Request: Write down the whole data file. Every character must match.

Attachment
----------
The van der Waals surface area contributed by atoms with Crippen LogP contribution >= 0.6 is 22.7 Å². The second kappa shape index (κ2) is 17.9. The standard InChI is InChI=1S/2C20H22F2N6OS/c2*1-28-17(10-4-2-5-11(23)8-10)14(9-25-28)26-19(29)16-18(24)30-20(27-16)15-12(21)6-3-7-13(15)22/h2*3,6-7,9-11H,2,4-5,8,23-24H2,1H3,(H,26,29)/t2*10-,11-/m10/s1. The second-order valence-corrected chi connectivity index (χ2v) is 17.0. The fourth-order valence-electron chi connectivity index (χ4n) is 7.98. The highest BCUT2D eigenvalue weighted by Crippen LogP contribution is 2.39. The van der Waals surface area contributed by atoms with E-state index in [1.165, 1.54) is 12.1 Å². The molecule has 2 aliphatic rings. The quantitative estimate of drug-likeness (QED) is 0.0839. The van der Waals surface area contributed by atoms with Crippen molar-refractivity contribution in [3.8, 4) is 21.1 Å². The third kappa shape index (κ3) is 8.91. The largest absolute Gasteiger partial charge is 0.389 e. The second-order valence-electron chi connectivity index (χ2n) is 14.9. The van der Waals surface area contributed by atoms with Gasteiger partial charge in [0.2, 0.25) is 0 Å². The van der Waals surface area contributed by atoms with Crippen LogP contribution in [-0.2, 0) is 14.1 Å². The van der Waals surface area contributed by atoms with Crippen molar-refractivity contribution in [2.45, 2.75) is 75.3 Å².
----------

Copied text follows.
The van der Waals surface area contributed by atoms with Crippen LogP contribution >= 0.6 is 22.7 Å². The second kappa shape index (κ2) is 17.9. The standard InChI is InChI=1S/2C20H22F2N6OS/c2*1-28-17(10-4-2-5-11(23)8-10)14(9-25-28)26-19(29)16-18(24)30-20(27-16)15-12(21)6-3-7-13(15)22/h2*3,6-7,9-11H,2,4-5,8,23-24H2,1H3,(H,26,29)/t2*10-,11-/m10/s1. The second-order valence-corrected chi connectivity index (χ2v) is 17.0. The fourth-order valence-electron chi connectivity index (χ4n) is 7.98. The highest BCUT2D eigenvalue weighted by Crippen LogP contribution is 2.39. The van der Waals surface area contributed by atoms with E-state index in [1.165, 1.54) is 12.1 Å². The molecule has 2 aliphatic rings. The quantitative estimate of drug-likeness (QED) is 0.0839. The van der Waals surface area contributed by atoms with Crippen molar-refractivity contribution in [3.8, 4) is 21.1 Å². The third kappa shape index (κ3) is 8.91. The largest absolute Gasteiger partial charge is 0.389 e. The second-order valence-electron chi connectivity index (χ2n) is 14.9. The van der Waals surface area contributed by atoms with Gasteiger partial charge in [0.2, 0.25) is 0 Å². The van der Waals surface area contributed by atoms with Crippen LogP contribution in [-0.2, 0) is 14.1 Å². The van der Waals surface area contributed by atoms with Crippen molar-refractivity contribution in [2.45, 2.75) is 75.3 Å².